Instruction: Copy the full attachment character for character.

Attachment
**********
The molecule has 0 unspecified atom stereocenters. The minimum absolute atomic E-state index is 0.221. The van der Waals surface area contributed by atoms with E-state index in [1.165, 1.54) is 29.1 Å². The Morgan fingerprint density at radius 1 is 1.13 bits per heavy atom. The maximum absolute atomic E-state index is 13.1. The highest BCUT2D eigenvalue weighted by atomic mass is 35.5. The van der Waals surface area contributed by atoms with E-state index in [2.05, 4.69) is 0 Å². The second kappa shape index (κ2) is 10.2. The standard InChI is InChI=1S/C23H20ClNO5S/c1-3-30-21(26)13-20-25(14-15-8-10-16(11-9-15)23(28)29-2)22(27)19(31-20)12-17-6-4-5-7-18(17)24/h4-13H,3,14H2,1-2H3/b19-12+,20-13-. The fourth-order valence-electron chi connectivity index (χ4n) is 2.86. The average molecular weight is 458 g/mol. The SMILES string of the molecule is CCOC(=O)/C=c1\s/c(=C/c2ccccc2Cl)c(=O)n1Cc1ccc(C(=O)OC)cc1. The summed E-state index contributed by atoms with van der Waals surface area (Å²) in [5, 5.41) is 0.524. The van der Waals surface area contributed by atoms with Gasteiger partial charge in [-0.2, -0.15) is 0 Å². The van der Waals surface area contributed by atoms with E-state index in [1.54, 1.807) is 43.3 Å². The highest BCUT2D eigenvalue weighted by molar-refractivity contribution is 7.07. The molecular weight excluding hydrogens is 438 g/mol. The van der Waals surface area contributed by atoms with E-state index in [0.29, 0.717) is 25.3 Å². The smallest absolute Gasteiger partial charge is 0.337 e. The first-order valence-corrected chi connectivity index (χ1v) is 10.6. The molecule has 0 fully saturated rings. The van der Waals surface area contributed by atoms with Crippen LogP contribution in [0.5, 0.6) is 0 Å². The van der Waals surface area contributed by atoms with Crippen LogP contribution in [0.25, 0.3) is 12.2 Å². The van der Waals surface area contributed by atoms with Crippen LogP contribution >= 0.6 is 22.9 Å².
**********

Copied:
The molecule has 0 unspecified atom stereocenters. The minimum absolute atomic E-state index is 0.221. The van der Waals surface area contributed by atoms with E-state index in [1.165, 1.54) is 29.1 Å². The Morgan fingerprint density at radius 1 is 1.13 bits per heavy atom. The maximum absolute atomic E-state index is 13.1. The highest BCUT2D eigenvalue weighted by atomic mass is 35.5. The van der Waals surface area contributed by atoms with E-state index in [2.05, 4.69) is 0 Å². The second kappa shape index (κ2) is 10.2. The standard InChI is InChI=1S/C23H20ClNO5S/c1-3-30-21(26)13-20-25(14-15-8-10-16(11-9-15)23(28)29-2)22(27)19(31-20)12-17-6-4-5-7-18(17)24/h4-13H,3,14H2,1-2H3/b19-12+,20-13-. The fourth-order valence-electron chi connectivity index (χ4n) is 2.86. The average molecular weight is 458 g/mol. The SMILES string of the molecule is CCOC(=O)/C=c1\s/c(=C/c2ccccc2Cl)c(=O)n1Cc1ccc(C(=O)OC)cc1. The summed E-state index contributed by atoms with van der Waals surface area (Å²) in [5, 5.41) is 0.524. The van der Waals surface area contributed by atoms with Gasteiger partial charge in [-0.2, -0.15) is 0 Å². The van der Waals surface area contributed by atoms with E-state index in [1.54, 1.807) is 43.3 Å². The highest BCUT2D eigenvalue weighted by molar-refractivity contribution is 7.07. The molecular weight excluding hydrogens is 438 g/mol. The van der Waals surface area contributed by atoms with E-state index in [0.29, 0.717) is 25.3 Å². The smallest absolute Gasteiger partial charge is 0.337 e. The first-order valence-corrected chi connectivity index (χ1v) is 10.6. The molecule has 0 fully saturated rings. The van der Waals surface area contributed by atoms with Crippen LogP contribution in [0.5, 0.6) is 0 Å². The van der Waals surface area contributed by atoms with Crippen LogP contribution in [0.25, 0.3) is 12.2 Å². The van der Waals surface area contributed by atoms with Crippen LogP contribution >= 0.6 is 22.9 Å².